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For aught that ever I could read,
Could ever hear, by tale or history,
The course of true love never did run smooth.
Act 1. Scene 1.
BOTTOM. Let me play the lion too: I will roar, that I will do any man's heart good to hear me; I will roar, that I will make the duke say, Let him.roar again, Let him roar again.
QUINCE. An you should do it too terribly, you would fright the duchess and the ladies, that they would shriek; and that were enough to hang us all.
ALL. That would hang us every mother's son.
BOTTOм. I grant you, friends, if that you should fright the ladies out of their wits, they would have no more discretion but to hang us; but I will aggravate my voice So, that I will roar you as gently as any sucking dove: I will roar you an 'twere any nightingale. Scene 2.
A proper man, as one shall see in a summer's day
That very time I saw (but thou couldst not),
* A graceful compliment to Queen Elizabeth is in
tended in these beautiful lines.
And loos'd his love-shaft smartly from his bow,
In maiden meditation, fancy free.
Yet mark'd I where the bolt of Cupid fell :
It fell upon a little western flower
Before, milk-white; now, purple with love's wound—
And maidens call it Love-in-idleness.
I'll put a girdle round about the earth,
In forty minutes.
I know a bank where the wild thyme blows,*
A lion among ladies, is a most dreadful thing.
The poet's eye, in a fine frenzy rolling,
Doth glance from heaven to earth, from earth to heaven;
* "Whereon the wild thyme blows," is the reading in some editions. The line is often incorrectly quoted thus, "Whereon the wild thyme grows."
And, as imagination bodies forth
The forms of things unknown, the poet's pen
Act v. Scene I.
The iron tongue of midnight hath told twelve.
TWO GENTLEMEN OF VERONA.
I have no other but a woman's reason;
I think him so, because I think him so.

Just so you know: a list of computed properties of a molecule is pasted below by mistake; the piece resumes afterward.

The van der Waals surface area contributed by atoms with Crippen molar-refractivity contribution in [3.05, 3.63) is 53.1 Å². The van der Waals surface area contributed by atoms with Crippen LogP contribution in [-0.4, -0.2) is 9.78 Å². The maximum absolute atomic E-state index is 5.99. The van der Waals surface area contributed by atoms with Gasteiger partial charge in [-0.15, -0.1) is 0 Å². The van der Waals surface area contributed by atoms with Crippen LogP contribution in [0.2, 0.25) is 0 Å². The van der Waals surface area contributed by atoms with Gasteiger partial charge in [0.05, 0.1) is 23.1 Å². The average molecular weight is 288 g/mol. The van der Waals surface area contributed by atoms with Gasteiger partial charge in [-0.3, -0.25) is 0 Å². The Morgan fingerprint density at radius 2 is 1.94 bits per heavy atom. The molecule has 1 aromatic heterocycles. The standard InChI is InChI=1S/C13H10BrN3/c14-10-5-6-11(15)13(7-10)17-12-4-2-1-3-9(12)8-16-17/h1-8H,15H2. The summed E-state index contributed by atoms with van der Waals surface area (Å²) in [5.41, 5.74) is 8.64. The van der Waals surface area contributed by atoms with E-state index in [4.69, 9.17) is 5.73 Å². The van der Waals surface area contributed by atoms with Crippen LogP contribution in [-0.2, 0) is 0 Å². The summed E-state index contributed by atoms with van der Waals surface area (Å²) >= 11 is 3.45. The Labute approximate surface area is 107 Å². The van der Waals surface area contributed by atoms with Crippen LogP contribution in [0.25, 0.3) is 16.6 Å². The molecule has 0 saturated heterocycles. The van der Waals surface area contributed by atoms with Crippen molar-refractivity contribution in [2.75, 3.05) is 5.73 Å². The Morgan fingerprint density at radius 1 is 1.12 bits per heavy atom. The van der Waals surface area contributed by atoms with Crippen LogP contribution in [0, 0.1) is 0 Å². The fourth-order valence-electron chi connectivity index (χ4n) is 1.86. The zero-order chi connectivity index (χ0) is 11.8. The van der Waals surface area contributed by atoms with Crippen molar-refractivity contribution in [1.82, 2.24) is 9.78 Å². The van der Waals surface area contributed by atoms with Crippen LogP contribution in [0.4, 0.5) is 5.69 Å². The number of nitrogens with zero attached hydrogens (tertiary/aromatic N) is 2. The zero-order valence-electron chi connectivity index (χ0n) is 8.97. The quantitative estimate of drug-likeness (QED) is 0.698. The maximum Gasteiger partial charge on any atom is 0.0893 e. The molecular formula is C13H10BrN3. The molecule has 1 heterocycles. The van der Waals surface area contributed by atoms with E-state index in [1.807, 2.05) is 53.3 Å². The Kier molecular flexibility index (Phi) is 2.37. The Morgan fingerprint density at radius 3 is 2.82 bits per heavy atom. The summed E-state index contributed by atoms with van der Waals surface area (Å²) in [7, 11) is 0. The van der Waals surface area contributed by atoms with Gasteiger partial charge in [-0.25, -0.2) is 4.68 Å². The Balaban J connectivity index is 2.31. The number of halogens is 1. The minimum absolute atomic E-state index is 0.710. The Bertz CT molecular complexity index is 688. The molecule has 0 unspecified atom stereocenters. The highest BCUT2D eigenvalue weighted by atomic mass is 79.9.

Fire, that is closest kept, burns most of all.
Thou wouldst as soon go kindle fire with snow, As seek to quench the fire of love with words. Act II. Scene 7.
Flatter, and praise, commend, extol their graces; Though ne'er so black, say, they have angels' faces ; That man that hath a tongue, I say, is no man,
If with his tongue he cannot win a woman.
Are you content to be our general ?
To make a virtue of necessity,*
And live, as we do, in this wilderness?
How use doth breed a habit in a man!
LOVE'S LABOUR'S LOST
A merrier man,
Within the limit of becoming mirth,
They have been at a great feast of languages, and
stolen the scraps.
A jest's prosperity lies in the ear
Act v. Scene 1.
Of him that hears it; never in the tongue
Of him that makes it.
Act v. Scene 2.
When daisies pied, and violets blue,
And lady-smocks all silver-white,
And cuckoo-buds of yellow hue,
Do paint the meadows with delight.
"Than I made vertue of necessitee."
THE MERCHANT OF VENICE.
I am Sir Oracle,
And, when I ope my lips, let no dog bark.
Ships are but boards, sailors but men; there be landrats, and water-rats, water-thieves and land-thieves; I mean pirates; and then there is the perils of waters, winds, and rocks.
Even there where merchants most do congregate,
On me, my bargains, and my well-won thrift,
The devil can cite Scripture for his purpose.
O, what a goodly outside falsehood hath!
Sufferance is the badge of all our tribe.
Shall I bend low, and in a bondman's key,